Although transcriptome-walking identified transcription of mRNA corresponding to exon 83, including the 5′ UTR and continuing into the upstream genomic sequence, western blotting protein extracts from prostate cell lines using polyclonal antiserum sc-216 revealed only a single band at 67.7kD, corresponding to PKC-ζ-a protein (Figure 2). No additional band was detected at 10.3kD that corresponded to variant ‘vq’. Although sequence analysis of the transcriptome-walking products followed by strategic RT–PCR and subsequent sequencing of those products confirmed expression of the intact mRNA corresponding to exon 83, including its putative coding region, the 5′UTR and the adjacent short 5′ intronic segment, there was no evidence that any part of this message was translated into the predicted protein.

Analysis of the exonic structure of PRKCZ revealed the coding sequence of the sc-216 epitope contained in exon 90 of PRKC-ζ-a to be present also in exon 98 and included in variants ‘b’, ‘c’, ‘d’, ‘f’, ‘g’, ‘h’, ‘I’, ‘j’, and ‘vm’ (Figure 1). To test the hypothesis that the second mRNA sequence detected in the prostate cancer cells was expressed as protein, a monoclonal antibody was generated against the putative peptide obtained by back-translating the identified mRNA sequence into protein followed by western blotting and immunohistochemistry studies.

Generation of monoclonal antibody to the putative peptide sequence

The hypothecated peptide sequence was analysed (http://gcat.davidson.edu/rakarnik/kyte-doolittle.htm) to identify hydrophilic domains (Kyte and Doolittle, 1982) as potentially suitable epitopes to generate a monoclonal antibody (Foster, 1982; Bashir et al, 1998), immunise Balb/c mice and perform a classical hybridisation with NS1 mouse myeloma cells (EuroGentech, Seraing, Belgium). A total of 13 hybridomas secreting monoclonal antibodies to the immunising peptide and giving strong signals with clear distinction between benign and malignant prostatic epithelium were cloned by limiting dilution.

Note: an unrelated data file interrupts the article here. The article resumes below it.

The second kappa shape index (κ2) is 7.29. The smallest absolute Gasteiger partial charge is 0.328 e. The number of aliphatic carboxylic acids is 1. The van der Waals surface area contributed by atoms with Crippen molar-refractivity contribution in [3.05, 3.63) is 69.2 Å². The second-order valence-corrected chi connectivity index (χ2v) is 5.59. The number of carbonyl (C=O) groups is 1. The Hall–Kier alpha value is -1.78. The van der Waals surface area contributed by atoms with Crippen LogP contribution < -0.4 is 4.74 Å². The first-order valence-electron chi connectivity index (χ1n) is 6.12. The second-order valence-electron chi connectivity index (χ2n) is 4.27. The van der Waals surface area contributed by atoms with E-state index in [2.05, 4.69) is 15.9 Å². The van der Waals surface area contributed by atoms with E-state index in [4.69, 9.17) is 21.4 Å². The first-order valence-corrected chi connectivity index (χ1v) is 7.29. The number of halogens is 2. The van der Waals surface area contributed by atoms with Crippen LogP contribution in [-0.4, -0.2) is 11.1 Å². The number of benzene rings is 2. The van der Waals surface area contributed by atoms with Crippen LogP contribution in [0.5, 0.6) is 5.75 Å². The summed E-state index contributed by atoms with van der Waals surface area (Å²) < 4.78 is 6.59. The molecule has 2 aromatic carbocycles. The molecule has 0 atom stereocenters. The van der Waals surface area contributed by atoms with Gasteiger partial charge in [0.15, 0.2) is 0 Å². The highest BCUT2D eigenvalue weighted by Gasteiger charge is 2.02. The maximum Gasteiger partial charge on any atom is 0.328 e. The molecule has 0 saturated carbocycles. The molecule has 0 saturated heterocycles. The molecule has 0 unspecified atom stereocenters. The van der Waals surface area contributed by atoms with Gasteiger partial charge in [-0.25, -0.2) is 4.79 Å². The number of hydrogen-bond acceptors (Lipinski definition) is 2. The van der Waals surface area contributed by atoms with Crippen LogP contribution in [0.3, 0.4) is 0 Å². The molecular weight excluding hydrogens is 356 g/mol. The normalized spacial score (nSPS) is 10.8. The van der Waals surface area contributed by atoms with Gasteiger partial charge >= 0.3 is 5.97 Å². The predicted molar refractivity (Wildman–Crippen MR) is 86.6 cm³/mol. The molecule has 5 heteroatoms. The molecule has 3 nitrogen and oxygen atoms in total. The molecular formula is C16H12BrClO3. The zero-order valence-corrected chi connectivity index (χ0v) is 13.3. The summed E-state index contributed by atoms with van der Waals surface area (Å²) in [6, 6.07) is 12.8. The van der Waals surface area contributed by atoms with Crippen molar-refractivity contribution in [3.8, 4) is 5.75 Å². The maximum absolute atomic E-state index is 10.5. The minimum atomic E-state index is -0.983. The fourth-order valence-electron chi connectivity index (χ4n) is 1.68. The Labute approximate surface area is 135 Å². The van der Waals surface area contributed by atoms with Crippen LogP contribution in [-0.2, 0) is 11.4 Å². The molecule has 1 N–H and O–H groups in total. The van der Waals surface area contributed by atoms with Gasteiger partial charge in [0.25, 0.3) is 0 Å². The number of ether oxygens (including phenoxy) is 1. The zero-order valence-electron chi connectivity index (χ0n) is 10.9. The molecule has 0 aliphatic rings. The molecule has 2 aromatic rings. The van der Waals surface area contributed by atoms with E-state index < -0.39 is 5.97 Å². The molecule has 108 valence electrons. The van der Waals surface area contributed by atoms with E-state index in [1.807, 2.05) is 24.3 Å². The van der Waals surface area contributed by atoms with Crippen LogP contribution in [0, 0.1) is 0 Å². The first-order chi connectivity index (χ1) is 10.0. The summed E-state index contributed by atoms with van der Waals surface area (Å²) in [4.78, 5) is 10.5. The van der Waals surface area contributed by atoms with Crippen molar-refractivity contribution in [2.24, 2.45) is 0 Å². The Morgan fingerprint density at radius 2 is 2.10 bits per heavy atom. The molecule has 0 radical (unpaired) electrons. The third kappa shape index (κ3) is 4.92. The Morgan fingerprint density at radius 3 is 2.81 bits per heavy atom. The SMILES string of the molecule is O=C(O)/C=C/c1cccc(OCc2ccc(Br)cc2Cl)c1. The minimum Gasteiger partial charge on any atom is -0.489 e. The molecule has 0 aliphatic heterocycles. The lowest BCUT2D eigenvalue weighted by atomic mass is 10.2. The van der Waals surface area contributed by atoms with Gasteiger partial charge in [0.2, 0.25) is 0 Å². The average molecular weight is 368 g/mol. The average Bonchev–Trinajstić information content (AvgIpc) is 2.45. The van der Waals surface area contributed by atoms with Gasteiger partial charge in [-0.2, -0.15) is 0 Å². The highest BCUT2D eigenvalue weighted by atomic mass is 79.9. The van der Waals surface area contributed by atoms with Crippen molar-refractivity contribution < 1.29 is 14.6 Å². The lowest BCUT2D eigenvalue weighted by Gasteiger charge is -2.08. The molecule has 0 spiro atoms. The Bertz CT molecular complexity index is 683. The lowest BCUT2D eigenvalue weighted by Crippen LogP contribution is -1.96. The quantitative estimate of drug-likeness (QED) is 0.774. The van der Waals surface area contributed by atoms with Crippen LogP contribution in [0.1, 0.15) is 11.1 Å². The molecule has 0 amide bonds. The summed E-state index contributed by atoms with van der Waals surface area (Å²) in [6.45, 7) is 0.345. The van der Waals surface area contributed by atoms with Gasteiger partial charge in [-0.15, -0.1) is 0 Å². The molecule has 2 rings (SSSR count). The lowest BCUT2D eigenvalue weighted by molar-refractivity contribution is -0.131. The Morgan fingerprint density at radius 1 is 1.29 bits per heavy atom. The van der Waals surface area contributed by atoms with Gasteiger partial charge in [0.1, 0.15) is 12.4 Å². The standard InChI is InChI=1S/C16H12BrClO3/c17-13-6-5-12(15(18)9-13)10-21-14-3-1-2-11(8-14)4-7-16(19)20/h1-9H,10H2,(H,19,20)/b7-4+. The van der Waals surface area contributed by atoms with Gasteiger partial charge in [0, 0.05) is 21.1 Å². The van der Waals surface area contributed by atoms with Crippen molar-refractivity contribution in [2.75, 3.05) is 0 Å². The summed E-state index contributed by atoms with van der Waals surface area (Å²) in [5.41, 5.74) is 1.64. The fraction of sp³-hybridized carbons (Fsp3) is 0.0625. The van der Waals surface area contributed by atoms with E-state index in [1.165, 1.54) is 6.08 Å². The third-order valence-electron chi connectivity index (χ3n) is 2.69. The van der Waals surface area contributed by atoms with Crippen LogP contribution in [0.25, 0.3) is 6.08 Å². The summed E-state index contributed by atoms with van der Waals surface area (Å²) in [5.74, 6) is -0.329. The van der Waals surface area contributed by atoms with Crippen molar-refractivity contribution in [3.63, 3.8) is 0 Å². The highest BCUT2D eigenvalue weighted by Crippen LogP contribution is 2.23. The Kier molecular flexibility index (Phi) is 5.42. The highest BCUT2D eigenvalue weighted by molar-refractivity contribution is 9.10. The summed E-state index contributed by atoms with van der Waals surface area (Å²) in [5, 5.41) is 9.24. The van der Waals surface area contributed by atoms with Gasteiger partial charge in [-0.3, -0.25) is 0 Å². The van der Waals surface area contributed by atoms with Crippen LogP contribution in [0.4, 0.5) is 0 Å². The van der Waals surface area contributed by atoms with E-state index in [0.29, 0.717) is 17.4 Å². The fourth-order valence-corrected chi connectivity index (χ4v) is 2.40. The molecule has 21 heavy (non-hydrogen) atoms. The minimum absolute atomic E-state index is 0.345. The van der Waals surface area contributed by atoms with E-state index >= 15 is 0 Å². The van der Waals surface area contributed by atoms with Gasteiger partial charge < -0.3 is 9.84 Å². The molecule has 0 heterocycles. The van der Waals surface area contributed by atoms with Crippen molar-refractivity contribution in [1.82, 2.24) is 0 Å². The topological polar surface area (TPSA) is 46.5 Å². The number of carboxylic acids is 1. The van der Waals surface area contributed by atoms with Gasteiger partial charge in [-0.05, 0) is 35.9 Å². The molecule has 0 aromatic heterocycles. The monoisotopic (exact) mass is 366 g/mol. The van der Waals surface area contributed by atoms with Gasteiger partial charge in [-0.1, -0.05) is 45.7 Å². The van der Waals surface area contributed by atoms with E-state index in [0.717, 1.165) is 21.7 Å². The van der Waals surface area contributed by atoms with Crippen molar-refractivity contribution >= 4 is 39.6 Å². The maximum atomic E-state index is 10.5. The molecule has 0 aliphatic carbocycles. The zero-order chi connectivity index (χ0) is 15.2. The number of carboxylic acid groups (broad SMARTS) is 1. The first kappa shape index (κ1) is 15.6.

Western blotting

Cell lines of different histogenic types were cultured to 80% confluence in 175cm2 flasks. After detachment, cells were extracted by addition of 125μl of CelLytic M mammalian cell lysis reagent (Sigma-Aldrich, Gillingham, UK) per 106 cells. After lysis and centrifugation at 12000 × g for 15min to remove cell debris, each supernatant containing solubilised proteins was collected and quantified using a NanoDrop 1000 instrument.

For polyacrylamide gel electrophoretic separation, aliquots containing 30μg total cell lysate protein were heated for 2min at 95°C and loaded above the separating gel (10% w/v) held in a Mini-Protean 3 Cell apparatus (Bio-Rad, Hercules, CA, USA). Proteins were separated at an initial 80V until the samples had stacked and then separated at 100V for 1h. Proteins were transferred to Hybond ECL nitrocellulose membranes (Amersham Biosciences, Little Chalfont, UK) using a Trans-alot electrophoretic transfer cell (Bio-Rad) containing a transfer buffer (pH 8.3) comprising 25mM Tris-base, 192mM glycine and 20% methanol (v/v) at 100V (constant) for 1h. Each blotted nitrocellulose membrane was placed in 10ml of 5% (v/v) blocking solution (Geneflow, Fradley, UK) and incubated at room temperature for 1h on a shaking platform. After draining, each membrane was transferred to a solution of the primary antibody (sc-216: diluted 1:1000 in TBST (20mM Tris, 500mM NaCl and 0.1% (w/v) Tween at pH 7.5) containing 5% (w/v) skimmed milk powder or to 10ml of undiluted hybridoma 5A6 supernatant and incubated overnight at 4°C. Membranes were washed three times in TBST for 10min, each time with constant agitation. Thereafter, 20ml of rabbit polyclonal anti-(mouse immunoglobulin) conjugated with horseradish peroxidase and diluted 1:10000 in TBST was added and incubated for 30min with constant agitation. After further washing with TBST (for 10min, 15min and 30min, respectively) membranes were rinsed three times with TBS for 15min each time before being transferred to fresh ECL-Plus solution (Amersham BioSciences) and incubated for 5min at room temperature. Membranes were exposed to X-ray film (Hyperfilm, Amersham Biosciences) that was developed and fixed in complete darkness.

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Results

Identification of PKC-ζ -a expression in primary prostate cancers and prostate cancer cell lines

Immunohistochemistry using polyclonal antibody sc-216 that detected a 20-mer peptide (Figure 2A) encoded within the 3′-terminal domain of PRKCZ (Figure 2B) confirmed strong expression of PKC-ζ-a by prostate cancer cells but only very weak expression by non-malignant prostatic epithelium (Figure 2C), including PNT-2 cells. Highest expression was found in PC-3M cells, an observation supported by western blotting and PCR (Figure 2D–G).

Transcriptome-walking to confirm PRKCZ variants expressed in prostate cancers and prostate cancer cell lines